copyright Jan Marler Morrill
That’s been my nickname for six months now. Hey, I’m just a fruit seller, making a living. Maybe even a profit.
“Morning,” I say to the first alien. Twenty are lined up behind him. He slings his rifle, holds up twelve fingers, and I bag up a dozen oranges in exchange for a glowing cube which I guess is money. I’ve got 518 so far.
Later when the aliens all die, scientists discover that the Vitamin C was slowly poisoning them. Suddenly I’m a hero.
The government is really curious about those glowing cubes.
Now the real profit comes.
My apologies to everyone who has been wondering where I have disappeared to. I’m around but I have been quite busy and fairly exhausted. You know I’m behind on things when I post a Friday Fictioneers story on Friday. 🙂
Snow Angels in Hawaii
Keck had just found proof of life. I had, really. Soon I would be famous.
I lay in the snow outside, gazing up at the universe.
I don’t have a tie.
I sweat too much.
Talk shows. Ugh.
I looked up into Everything and almost cried. This wasn’t our universe anymore. We were younger brother now to a superior race. The vast parsecs where I had roamed for my career weren’t the frontier; they were someone else’s backyard.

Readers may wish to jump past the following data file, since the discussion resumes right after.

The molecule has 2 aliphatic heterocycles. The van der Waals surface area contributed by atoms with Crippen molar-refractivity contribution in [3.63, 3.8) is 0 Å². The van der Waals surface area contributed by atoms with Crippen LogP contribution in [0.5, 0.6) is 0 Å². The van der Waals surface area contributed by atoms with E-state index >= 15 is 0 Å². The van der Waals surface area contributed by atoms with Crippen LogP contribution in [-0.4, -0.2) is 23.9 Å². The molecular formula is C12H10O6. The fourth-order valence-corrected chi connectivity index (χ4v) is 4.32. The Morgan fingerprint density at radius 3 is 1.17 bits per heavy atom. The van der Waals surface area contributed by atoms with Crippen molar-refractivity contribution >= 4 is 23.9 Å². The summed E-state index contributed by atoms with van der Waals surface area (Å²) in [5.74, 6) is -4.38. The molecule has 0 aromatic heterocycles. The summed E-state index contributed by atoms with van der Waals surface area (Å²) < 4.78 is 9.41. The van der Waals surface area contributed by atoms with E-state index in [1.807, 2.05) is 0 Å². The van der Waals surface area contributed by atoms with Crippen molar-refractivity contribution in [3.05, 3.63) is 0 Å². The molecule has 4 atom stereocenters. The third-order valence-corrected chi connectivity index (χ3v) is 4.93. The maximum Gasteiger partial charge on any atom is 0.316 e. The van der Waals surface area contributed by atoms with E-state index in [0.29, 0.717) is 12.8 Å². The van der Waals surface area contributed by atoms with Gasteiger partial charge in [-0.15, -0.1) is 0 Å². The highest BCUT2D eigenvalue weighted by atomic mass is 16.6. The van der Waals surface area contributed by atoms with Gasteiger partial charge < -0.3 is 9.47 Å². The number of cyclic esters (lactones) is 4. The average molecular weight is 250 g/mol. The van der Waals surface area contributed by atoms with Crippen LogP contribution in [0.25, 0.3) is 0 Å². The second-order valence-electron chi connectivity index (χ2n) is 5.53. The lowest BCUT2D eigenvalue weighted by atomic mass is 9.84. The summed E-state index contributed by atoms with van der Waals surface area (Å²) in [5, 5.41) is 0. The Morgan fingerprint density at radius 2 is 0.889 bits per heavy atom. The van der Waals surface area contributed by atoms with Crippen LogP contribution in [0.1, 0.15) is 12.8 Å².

I moved my arms back and forth, melancholy in my triumph, feeling as out of place as a snow angel in Hawaii.
*Keck Observatory is on Mauna Kea in Hawaii.
I realize this is two letters home from children in a week, but they’re very different and apparently this is how my mind is thinking at the moment.
copyright Joe Owens
Dear Mum and Dad,
Greetings from the land of inter-dimensional hospitality! Well, my first week at the Nexus Hotel is over. It didn’t drive me insane but there were several points where I wished I’d never been born. Sorry Mum, you did your best and all.
It’s pretty brutal out here. I had a party of Neanderthals stumble in from some primitive dimension and demand the first floor suites. No credit card, of course, but I got half a gazelle as payment. They trashed the rooms and set fire to two of the beds. They also massacred half a Venusian furry convention that was meeting on the third floor. I comped the survivors their rooms. Hope that’s okay.